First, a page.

The January Effect and Aggregate Insider Trading
Pages: 129-141 | Published: 3/1988 | DOI: 10.1111/j.1540-6261.1988.tb02593.x | Cited by: 33
H. NEJAT SEYHUN
This study investigates the seasonal pattern of aggregate insider trading to help distinguish between two competing explanations for the seasonal pattern of security returns. The first potential explanation examined is that the January effect arises from predictable changes in turn‐of‐the‐year demand for securities. The second potential explanation examined is that the January effect represents compensation for the higher risk of trading against informed traders at the turn of the year.
On the Optimal Hedge of a Nontraded Cash Position
Pages: 143-153 | Published: 3/1988 | DOI: 10.1111/j.1540-6261.1988.tb02594.x | Cited by: 46
MICHAEL ADLER, JÉRÔME B. DETEMPLE
In this paper, we focus on the optimal demand for futures contracts by an investor with a logarithmic utility function who attempts to hedge a nontraded cash position. When the analysis is conducted in the “cash‐commodity‐price” space, we show that the value function associated with the Bernoulli investor program is not additively separable, thus suggesting that this investor hedges against shifts in the opportunity set as represented by the commodity price. By establishing the equivalence between the cash formulation of the problem and the wealth formulation, we are able to analyze the problem in the “wealth‐commodity‐price” space. In this space, we show the additive separability of the value function when the futures settlement price process is perfectly locally correlated with the commodity price process. The demand for futures in this instance is composed of (a) a mean‐variance term and (b) a minimum‐variance component that is a classic feature of models with nontraded assets. Since the first‐best (nonmyopic) optimum is attained, however, the deviation from a mean‐variance demand should not be interpreted as the expression of a nonmyopic behavior but rather as an attempt to restore a first‐best optimum. On the other hand, when the correlation between the futures price and the underlying commodity price is imperfect, in general, the value function does not separate additively, the first‐best solution cannot be attained, and the optimal futures trading strategy involves a hedging term against shifts in the opportunity set.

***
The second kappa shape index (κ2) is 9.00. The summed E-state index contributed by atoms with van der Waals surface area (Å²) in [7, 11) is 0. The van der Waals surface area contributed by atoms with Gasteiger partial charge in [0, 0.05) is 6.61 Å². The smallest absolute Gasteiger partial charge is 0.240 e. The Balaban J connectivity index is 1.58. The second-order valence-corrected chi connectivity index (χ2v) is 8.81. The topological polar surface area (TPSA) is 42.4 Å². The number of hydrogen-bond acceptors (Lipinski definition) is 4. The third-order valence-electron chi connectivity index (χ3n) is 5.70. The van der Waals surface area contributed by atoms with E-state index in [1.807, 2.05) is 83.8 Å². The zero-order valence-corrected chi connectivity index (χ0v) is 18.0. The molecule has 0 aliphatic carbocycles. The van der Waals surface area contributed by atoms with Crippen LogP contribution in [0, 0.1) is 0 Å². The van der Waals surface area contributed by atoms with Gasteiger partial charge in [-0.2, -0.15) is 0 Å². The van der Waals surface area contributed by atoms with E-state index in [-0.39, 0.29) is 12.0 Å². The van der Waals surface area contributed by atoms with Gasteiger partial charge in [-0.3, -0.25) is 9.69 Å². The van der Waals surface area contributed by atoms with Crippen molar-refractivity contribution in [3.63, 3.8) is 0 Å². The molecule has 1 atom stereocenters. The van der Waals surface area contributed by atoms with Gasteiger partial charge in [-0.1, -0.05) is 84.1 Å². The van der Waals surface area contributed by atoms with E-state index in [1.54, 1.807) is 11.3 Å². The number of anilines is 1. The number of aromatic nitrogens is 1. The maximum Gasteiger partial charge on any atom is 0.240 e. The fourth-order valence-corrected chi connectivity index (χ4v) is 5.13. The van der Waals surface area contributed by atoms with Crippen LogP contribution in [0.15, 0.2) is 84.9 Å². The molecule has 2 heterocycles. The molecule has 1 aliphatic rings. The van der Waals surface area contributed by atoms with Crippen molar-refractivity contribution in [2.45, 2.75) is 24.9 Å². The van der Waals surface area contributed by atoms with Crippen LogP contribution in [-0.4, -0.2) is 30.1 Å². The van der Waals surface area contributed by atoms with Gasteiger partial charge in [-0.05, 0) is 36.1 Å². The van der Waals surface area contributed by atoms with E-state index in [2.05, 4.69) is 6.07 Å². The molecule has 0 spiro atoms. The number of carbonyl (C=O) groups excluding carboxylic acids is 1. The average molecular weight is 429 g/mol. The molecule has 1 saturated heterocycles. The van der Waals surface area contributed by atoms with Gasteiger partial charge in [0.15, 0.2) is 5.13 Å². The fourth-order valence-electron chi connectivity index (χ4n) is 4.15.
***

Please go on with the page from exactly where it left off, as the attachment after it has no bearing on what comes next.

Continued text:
Jump-Diffusion Processes and the Term Structure of Interest Rates
Pages: 155-174 | Published: 3/1988 | DOI: 10.1111/j.1540-6261.1988.tb02595.x | Cited by: 106
CHANG MO AHN, HOWARD E. THOMPSON
The authors investigate the term structure of interest rates when the underlying state variables and production technologies follow the jump‐diffusion processes. Even in some cases where the traditional expectations theory about the term structure is consistent with general equilibrium under diffusion processes, the traditional theory is not consistent under jump‐diffusion processes. It is shown that bond prices are strictly higher under jump risks than otherwise and that consumers with logarithmic utility functions will develop hedge portfolios in the presence of jump diffusion.
Optimal Futures Positions for Large Banking Firms
Pages: 175-195 | Published: 3/1988 | DOI: 10.1111/j.1540-6261.1988.tb02596.x | Cited by: 21
GEORGE EMIR MORGAN, DILIP K. SHOME, STEPHEN D. SMITH
In this paper, we extend earlier work on hedging models so that uncertainty about both deposit supply and loan demand is incorporated as well as random rates of return on loans and CD's. Our model suggests that the optimal forward position is the sum of three ratios that should be estimated simultaneously. Using bank‐specific data, the optimal hedge ratios are estimated in both the pre‐deregulation and deregulation subperiods. Our results show that previous studies of bank hedging with interest rate futures have greatly overstated (a) the volume of short futures positions that banks should take and (b) the degree of homogeneity of optimal hedge ratios across the banking system. Similarly, deregulation has not uniformly affected the interest rate risk borne by different institutions.